Apple has produced some absolutely iconic products over the years. The firm is responsible for many of the gadgets we take for granted today, from laptops and desktop computers to transformative, genre-changing phones, portable music players and tablets. We’re betting there’s a good chance you’re reading this article on one of them.
Surely this makes it impossible to limit the company’s entire output to less than thirty? Well, we’re going to bash it anyway. In no particular order, these are what we think are the 25 best Apple gadgets ever released.
Apple II (1977)
By current Apple standards, the Apple II had all of the cardboard box design pancake. But Woz’s geek-oriented Apple Eye take-up to home computing stormed and production continued, in various permutations, until 1993. magnificent.
Apple Mac Mini (2005)
Apple’s first home desktop computer came with nothing at all—no monitor, no keyboard, and no mouse. Of course, those were things to worry about when you’ll find a barely perceptible power button on the rear panel. It came with an optical drive, although this too was dropped in 2010. Minimalism much?
Apple iPod 4G Photos (2004)
Apple’s iPod had already changed the world, but the fourth generation not only brought the touch-friendly Clickwheel to the ‘proper’ iPod for the first time (it debuted on the short-lived iPod mini), but it offered a look at the future of color. A glimpse of what Apple can do with the launch of The addition of 2005’s 5G video came as no surprise.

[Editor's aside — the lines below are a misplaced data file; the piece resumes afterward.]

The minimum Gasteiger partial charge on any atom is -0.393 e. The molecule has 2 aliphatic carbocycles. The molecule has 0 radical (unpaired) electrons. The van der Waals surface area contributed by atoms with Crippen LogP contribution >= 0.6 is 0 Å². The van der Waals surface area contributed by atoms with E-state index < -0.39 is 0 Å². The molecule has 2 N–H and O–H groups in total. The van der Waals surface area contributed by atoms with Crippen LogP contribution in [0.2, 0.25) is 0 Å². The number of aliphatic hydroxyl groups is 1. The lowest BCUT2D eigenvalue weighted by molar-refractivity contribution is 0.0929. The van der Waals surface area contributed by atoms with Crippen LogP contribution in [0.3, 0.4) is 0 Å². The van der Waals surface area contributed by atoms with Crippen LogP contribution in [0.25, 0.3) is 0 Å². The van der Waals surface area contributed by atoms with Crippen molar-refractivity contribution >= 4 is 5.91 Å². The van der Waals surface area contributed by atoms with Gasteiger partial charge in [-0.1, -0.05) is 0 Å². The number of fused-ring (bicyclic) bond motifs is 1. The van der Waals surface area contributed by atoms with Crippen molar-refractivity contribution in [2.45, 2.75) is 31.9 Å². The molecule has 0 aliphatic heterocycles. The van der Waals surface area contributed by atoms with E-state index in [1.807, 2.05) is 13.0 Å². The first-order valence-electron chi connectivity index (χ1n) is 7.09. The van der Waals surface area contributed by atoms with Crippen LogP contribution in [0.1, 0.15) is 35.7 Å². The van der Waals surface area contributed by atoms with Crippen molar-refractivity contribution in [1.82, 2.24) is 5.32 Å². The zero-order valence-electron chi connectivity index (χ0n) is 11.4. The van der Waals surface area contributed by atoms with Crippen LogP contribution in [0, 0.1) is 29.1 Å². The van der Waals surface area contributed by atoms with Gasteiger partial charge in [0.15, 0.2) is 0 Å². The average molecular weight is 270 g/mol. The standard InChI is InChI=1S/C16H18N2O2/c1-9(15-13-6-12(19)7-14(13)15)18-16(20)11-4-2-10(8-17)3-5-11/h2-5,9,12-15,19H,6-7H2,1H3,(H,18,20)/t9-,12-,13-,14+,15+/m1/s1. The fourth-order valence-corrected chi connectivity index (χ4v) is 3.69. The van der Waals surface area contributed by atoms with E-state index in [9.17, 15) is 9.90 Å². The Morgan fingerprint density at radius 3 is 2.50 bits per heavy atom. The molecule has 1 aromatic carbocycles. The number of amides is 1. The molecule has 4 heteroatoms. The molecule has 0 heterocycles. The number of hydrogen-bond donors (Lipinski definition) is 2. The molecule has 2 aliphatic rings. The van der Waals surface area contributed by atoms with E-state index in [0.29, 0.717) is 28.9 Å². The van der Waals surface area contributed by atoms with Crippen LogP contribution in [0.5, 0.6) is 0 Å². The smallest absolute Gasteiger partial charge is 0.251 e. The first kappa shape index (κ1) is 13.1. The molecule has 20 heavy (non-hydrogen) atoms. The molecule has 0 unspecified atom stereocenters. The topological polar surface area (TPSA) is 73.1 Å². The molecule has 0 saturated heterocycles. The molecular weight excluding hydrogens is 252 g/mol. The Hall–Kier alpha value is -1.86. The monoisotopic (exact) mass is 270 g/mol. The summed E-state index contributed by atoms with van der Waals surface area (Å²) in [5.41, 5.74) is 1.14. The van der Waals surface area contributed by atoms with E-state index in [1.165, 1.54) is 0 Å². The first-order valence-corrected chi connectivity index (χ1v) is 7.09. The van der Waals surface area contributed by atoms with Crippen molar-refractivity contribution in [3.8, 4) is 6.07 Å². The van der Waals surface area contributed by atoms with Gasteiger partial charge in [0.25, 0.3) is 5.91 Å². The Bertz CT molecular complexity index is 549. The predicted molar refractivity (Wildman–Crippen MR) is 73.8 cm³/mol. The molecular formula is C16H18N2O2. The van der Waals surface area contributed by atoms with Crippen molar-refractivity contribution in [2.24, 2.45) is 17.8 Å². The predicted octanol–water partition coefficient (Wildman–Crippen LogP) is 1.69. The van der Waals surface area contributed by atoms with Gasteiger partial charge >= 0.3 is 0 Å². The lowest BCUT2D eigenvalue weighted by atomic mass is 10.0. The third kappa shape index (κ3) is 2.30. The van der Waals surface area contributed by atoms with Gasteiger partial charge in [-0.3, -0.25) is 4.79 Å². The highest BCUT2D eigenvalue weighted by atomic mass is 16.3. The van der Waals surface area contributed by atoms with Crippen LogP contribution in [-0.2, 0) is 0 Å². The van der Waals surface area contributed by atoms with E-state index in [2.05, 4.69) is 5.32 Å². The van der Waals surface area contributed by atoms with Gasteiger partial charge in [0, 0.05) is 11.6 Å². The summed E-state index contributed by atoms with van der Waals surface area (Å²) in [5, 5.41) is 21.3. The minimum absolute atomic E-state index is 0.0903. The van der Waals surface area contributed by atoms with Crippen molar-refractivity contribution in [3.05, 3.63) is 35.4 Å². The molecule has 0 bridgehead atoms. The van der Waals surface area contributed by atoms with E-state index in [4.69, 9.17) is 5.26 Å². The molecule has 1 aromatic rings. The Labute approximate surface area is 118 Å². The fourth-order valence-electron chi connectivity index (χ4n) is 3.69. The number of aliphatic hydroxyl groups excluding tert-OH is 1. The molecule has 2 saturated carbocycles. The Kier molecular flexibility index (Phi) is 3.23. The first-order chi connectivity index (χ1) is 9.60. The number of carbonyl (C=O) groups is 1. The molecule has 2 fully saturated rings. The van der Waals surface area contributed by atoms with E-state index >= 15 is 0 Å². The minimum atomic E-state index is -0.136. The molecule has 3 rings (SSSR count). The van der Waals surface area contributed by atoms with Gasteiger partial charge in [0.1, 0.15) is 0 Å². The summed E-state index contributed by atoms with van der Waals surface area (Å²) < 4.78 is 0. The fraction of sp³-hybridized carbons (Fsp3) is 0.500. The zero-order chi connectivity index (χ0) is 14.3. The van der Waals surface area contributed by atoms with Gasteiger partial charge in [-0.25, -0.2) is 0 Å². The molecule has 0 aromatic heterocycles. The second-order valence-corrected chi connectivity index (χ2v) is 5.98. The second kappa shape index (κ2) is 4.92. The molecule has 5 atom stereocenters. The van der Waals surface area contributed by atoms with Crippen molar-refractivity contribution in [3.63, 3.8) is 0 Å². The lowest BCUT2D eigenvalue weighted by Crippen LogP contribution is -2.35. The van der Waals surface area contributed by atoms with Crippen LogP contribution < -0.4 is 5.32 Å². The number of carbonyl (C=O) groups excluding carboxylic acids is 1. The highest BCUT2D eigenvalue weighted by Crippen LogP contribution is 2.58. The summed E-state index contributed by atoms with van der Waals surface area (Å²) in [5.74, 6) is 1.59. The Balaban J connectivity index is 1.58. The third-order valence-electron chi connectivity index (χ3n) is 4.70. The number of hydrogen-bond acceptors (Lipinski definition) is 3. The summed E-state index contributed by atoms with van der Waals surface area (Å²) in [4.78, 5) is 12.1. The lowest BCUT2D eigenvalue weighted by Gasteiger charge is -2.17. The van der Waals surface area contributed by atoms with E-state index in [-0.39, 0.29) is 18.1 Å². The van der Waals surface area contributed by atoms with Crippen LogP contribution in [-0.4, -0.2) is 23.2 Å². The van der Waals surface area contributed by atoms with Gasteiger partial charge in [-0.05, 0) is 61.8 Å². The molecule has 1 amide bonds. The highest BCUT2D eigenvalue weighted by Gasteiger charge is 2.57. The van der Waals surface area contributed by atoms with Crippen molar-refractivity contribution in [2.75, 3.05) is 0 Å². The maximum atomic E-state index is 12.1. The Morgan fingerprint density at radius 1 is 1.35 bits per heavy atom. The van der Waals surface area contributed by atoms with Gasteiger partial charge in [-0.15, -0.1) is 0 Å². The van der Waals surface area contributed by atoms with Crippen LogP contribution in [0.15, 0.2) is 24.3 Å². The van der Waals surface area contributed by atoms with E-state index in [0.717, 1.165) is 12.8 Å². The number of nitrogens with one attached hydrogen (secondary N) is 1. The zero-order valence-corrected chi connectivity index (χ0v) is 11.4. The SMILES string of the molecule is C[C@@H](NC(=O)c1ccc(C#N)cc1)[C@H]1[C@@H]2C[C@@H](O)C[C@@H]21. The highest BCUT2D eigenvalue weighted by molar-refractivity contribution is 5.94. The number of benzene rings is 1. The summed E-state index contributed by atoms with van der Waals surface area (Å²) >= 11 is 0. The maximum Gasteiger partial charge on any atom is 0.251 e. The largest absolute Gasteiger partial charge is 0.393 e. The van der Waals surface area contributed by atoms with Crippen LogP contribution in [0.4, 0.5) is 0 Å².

Apple iPad (2010)
When Steve Jobs announced the iPad, it fell on cynical ears. But the allegation of having a giant iPod Touch named for an Apple-iced feminine hygiene product only lasted until we had it in our hands. In a jiffy, Apple invented a new category of gadgets and was forced to develop overtime to catch up to the rest of the gadget world.
Apple Power Mac G4 Cube (2000)
It sold badly (the Power Mac G4 Cube was widely regarded as overpriced), but some architect/design agency types who liked its bleeding-edge design and see-through feel, using the rounded Harman Kardon speaker mark-up. were qualified, appropriately about to smuggle their purchases. New York’s Museum of Modern Art agreed.